Friday, March 21, 2008

Cuban Agriculture

Finally something about Cuba, though I can't take credit for the photos. My friend, Marc, took them.

While in Cuba, we witnessed and learned of their nationally supported organic farming model. This was developed in response to loss of trade and support for their commercial agriculture model, due to the ongoing US Embargo and diminishing trade relations with the Soviet Union after the fall of the Soviet bloc. I found a paper by, Peter Rosset, on the Internet that explains it better than I. His words are in italics.

Because of the US Embargo in 1961, Cuba developed a relationship with the Soviet Union and heavily relied on them for trade. Cuba depended upon its socialist trading partners for petroleum, industrial equipment and supplies, fertilizer and pesticides, and foodstuffs. In the late 1980's relations became strained with the Soviet Union and imports/exports suffered greatly.

Cuban agriculture was based on large-scale, capital-intensive mono-culture, more similar in many ways to the Central Valley of California than to the typical Latin American small-scale farm. More than 90 percent of fertilizers and pesticides, or the ingredients to make them were imported from abroad. This demonstrates the degree of dependency exhibited by this style of farming, and the vulnerability of the island's economy to international market forces. When trade relations with the socialist bloc collapsed, pesticides and fertilizers virtually disappeared, and the availability of petroleum for agriculture dropped by half. Food imports also fell by more than a half. Suddenly, an agricultural system almost as modern and industrialized as that of California was faced with a three-pronged challenge: to essentially double food production while more than halving inputs - and at the same time maintaining export crop production so as not to further erode the country's desperate foreign exchange position.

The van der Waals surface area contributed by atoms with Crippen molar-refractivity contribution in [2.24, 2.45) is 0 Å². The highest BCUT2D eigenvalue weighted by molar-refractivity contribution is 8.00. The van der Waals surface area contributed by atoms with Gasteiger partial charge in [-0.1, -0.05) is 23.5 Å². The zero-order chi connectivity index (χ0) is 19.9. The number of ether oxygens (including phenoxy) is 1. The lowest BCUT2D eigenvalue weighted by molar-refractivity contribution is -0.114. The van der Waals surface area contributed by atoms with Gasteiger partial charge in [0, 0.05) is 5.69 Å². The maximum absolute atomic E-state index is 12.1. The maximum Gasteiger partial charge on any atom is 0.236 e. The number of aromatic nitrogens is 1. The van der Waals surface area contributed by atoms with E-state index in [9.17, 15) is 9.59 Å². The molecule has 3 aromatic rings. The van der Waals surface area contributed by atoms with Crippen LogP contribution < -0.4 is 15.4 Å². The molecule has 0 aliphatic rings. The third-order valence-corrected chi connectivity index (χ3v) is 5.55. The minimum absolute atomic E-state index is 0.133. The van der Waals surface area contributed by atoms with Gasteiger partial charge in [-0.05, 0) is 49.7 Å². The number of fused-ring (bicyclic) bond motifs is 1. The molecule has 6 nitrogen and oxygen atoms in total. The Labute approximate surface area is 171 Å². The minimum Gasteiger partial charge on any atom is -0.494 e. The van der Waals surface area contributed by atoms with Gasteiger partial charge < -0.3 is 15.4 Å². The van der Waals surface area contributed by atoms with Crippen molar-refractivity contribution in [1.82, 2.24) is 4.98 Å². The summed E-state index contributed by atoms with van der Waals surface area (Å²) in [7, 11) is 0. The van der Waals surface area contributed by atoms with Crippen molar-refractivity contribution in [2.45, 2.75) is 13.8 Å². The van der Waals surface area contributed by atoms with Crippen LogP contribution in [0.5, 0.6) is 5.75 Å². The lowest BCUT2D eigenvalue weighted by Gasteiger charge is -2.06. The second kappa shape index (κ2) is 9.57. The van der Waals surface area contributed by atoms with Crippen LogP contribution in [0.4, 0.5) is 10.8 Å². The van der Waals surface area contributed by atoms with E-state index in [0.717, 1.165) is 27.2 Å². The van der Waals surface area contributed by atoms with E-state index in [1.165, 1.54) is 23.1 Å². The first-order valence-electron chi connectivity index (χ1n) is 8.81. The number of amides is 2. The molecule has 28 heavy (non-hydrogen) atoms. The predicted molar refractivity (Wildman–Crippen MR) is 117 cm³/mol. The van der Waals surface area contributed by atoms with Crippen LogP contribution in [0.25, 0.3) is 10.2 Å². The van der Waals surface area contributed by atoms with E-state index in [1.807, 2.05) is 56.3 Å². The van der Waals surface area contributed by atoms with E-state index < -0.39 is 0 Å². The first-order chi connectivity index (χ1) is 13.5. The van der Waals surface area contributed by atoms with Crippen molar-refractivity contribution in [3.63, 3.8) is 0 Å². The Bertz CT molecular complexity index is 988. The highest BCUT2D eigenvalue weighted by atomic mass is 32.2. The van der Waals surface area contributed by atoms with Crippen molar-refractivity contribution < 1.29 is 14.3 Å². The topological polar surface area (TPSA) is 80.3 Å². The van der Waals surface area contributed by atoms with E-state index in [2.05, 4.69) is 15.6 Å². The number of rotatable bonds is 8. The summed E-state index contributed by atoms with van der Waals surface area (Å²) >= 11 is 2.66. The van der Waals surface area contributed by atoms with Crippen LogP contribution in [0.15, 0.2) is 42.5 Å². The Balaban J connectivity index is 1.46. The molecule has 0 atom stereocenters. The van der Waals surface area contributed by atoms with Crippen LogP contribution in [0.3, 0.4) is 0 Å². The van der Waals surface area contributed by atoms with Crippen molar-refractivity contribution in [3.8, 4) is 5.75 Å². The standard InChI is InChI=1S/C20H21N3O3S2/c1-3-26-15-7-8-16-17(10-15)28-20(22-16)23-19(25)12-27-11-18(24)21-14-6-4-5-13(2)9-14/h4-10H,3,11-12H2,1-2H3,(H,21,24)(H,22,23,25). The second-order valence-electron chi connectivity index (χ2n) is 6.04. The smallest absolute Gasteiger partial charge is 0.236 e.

Cuba moved to an alternative model of agriculture, one that promotes ecologically sustainable production by replacing the dependence on heavy farm machinery and chemical inputs with animal traction, crop and pasture rotation, soil conservation, organic soil inputs, biological pest control, and biofertilizers and biopesticides.




Our culinary experience in Cuba included eating only fresh fruits and vegetables: pineapple, guava, papaya, tomato, cabbage, cucumbers, green beans, onions, plantains, bananas, oranges - all grown on the island. The chicken was fresh not frozen, eh hum, it was just killed that day. My Brainiac loved "Cuban chicken" and the "chef" who made it for him. The eggs we had for breakfast each morning were especially fresh but all the butter and salt added while cooking probably enhanced the flavor just a bit. Of course, rice and beans were a staple at every meal - cooked in oil with salt and garlic added - and very tasty. Cuban food isn't spicy; spices are imports and if they were readily available or affordable, it wasn't evident.


We spent one day visiting the rural area outside of Camaguey. It was here that we saw the farm laborers bagging the rice. Below is a picture of the finished product.



Notice that this is on a blacktop road. Before the rice was scooped into the large sacks, it was occupying about 1/3 the width of the road and extended about 1/4 mile. That is where they dried the rice. Interesting.

We spent 5 days with our sister congregation in Camaguey, eating most of our meals with them. The last night we were there, they wanted to treat us to a "special meal". These people were so gracious and considerate that they wanted to share with us foods they didn't normally eat as the cost was prohibitive; fruit cocktail and canned tuna. The fruit cocktail consisted of fruits that weren't grown in Cuba. And surprisingly fish isn't something they eat much of either. It was the only time we were offered fish in our 10 days there. Camaguey isn't on the water, but it seems like fresh fish would be more affordable and common considering the proximity to the water. I never inquired. Perhaps it's the transportation involved to get fresh fish inland. A question for next trip, I guess.

1 comment:

Rio said...

food sounds incredible; reminds me of eating in Cuernavaca, Mexico when I was there for 10 days in 1992. A lot of your trip reminds me of that trip.